Premier Li Keqiang and Russian Prime Minister Dmitry Medvedev (center), Kazakh Prime Minister Karim Masimov (second left), Tajik Prime Minister Kokhir Rasulzoda (second right), Kyrgyz Prime Minister Almazbek Atambayev (first left) and Uzbek First Deputy Prime Minister Rustam Azimov (first right) attend the 13th prime ministers’ meeting of the Shanghai Cooperation Organisation in Astana, Kazakhstan, on Dec 15.[Photo/Xinhua]
China proposed to help Shanghai Cooperation Organisation countries upgrade their resource-based economies with advanced industrial equipment and financial support to hedge against the impact of plunging oil prices and geopolitical uncertainties.
The organization’s six members－China, Russia and four Central Asian countries－signed deals to deepen cooperation in customs, law enforcement and a multilateral economic and trade outline on Dec 15, following the 13th prime ministers’ meeting of the bloc in Astana, Kazakhstan.
Premier Li Keqiang called upon the organization to cut trade barriers, improve the efficiency of customs and open market access among the organization’s members. He also announced the start of the selection of projects for the $5 billion China-Eurasia cooperation fund.
Economic growth in Central Asia will continue to decelerate in 2015, hit by deepening geopolitical tensions between Russia and Ukraine, the International Monetary Fund said last month.
“China is willing to cooperate with all the members in the organization in the same way as we are working with Kazakhstan,” Li told government heads at the meeting on Dec 15. “The state members are in a transitional period to sustain growth while restructuring the economy. We’d invest in steel, cement, electricity and the deep-processing of resources to help local economies while transferring China’s overcapacity.”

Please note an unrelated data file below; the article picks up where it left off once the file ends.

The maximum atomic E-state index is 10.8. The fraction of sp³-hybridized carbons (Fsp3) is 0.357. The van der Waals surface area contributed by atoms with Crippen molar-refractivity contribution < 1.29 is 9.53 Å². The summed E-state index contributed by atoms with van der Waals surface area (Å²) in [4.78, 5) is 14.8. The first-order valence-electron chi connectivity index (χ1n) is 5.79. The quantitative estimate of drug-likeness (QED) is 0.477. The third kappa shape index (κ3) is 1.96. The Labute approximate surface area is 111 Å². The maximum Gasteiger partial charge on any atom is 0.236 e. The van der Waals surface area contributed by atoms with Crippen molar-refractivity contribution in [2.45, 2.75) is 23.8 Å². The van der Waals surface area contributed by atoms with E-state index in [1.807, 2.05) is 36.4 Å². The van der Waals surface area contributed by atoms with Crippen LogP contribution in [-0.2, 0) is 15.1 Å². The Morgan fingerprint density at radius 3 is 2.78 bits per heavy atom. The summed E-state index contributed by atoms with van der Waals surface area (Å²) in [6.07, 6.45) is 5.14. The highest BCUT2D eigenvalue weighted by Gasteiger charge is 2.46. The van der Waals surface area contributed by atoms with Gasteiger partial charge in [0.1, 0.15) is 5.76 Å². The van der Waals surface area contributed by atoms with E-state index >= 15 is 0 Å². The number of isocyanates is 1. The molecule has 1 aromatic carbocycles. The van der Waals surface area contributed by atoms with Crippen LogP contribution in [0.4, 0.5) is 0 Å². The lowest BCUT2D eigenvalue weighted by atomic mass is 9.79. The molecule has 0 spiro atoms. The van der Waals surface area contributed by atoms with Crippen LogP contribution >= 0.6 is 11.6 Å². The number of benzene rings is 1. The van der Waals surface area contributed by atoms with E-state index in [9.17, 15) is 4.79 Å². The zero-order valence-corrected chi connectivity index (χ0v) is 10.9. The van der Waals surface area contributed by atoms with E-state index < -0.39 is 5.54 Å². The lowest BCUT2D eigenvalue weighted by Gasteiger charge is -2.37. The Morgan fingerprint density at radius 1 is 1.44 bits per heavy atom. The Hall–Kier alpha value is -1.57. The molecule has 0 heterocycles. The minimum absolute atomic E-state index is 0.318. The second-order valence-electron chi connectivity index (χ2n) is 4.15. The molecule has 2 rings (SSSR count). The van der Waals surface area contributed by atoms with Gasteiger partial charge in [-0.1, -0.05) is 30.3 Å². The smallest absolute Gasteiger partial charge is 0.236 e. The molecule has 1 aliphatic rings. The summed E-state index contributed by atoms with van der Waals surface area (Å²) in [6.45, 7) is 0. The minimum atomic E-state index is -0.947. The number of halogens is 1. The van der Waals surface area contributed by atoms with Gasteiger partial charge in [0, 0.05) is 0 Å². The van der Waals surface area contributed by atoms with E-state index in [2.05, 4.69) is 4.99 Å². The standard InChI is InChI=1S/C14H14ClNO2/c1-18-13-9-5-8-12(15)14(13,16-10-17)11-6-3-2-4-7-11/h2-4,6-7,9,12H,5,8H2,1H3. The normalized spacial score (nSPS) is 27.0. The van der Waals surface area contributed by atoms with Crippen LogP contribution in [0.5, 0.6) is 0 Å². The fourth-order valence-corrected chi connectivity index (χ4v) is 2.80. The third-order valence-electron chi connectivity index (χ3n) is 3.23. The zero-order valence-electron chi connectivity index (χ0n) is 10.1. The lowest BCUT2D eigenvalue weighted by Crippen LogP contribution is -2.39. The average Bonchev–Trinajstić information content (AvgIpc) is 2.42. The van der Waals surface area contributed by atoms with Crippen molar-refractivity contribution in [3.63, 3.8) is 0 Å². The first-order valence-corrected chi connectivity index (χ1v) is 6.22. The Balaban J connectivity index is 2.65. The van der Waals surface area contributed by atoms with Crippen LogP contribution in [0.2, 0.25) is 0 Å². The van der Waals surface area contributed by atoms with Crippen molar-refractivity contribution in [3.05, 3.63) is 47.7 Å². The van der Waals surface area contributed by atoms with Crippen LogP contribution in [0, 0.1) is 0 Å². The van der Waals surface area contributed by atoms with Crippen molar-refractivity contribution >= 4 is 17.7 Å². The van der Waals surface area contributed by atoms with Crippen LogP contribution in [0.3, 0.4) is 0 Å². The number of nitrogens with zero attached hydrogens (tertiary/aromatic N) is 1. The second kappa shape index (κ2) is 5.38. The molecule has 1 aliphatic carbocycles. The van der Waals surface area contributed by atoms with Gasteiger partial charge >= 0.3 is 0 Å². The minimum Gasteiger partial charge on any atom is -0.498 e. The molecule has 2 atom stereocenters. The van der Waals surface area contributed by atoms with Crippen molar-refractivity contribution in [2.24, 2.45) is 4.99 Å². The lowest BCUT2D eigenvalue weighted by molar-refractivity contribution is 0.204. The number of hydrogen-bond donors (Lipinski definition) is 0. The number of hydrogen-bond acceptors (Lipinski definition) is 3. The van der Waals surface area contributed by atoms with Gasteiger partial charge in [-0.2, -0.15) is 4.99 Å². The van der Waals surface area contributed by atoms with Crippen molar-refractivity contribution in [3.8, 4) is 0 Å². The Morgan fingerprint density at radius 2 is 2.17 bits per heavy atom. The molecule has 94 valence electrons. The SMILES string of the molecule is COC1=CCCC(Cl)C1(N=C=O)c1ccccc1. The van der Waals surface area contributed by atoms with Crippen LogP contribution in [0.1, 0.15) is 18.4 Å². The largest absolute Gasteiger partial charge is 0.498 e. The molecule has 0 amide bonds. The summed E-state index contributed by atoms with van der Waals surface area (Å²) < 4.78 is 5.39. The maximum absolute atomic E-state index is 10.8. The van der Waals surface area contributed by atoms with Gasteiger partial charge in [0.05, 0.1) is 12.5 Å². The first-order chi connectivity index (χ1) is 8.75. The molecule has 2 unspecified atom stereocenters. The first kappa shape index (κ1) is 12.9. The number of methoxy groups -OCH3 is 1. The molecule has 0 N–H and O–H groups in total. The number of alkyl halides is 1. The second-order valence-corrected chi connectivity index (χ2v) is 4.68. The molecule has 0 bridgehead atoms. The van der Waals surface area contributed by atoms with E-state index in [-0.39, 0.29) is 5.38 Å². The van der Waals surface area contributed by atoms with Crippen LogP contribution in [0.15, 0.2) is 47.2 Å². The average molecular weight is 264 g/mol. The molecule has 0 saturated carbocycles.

The regional bloc, founded by China, Russia, Kazakhstan, Tajikistan, Kyrgyzstan and Uzbekistan, contains three-fifths of the Eurasian continent and one-fourth of the world’s population. Afghanistan, India, Iran, Mongolia and Pakistan are observers, and Belarus, Turkey and Sri Lanka are dialogue partners.
Total economic output of the region took up 14.9 percent of the world economy, compared with just 4.8 percent in 2001. China’s trade with the other five state members jumped from $12.1 billion in 2001 to $130 billion dollars in 2013.
At the meeting on Dec 15, Kazakh Prime Minister Karim Masimov said that as the Kazakh government tries to reduce the side effects of the international economic turbulence through strengthening cooperation with state members of the SCO, Beijing’s proposal to build a Silk Road Economic Belt is particularly favorable to the region.
Xing Guangcheng, a researcher at the Chinese Academy of Social Sciences, said security and economic cooperation are the two wheels of the regional bloc, and tumbling energy prices, geopolitical tension and looming deflation have compelled regional members to join hands to prop up growth.
“But such cooperation remains underdeveloped compared with their exchanges on regional security. Opportunities lie in Beijing’s proposal to build a Silk Road Economic Belt, as well as in the fact that, as the world’s second-largest economy, China can serve as the gateway to the Asia Pacific region for other member states,” Xing said.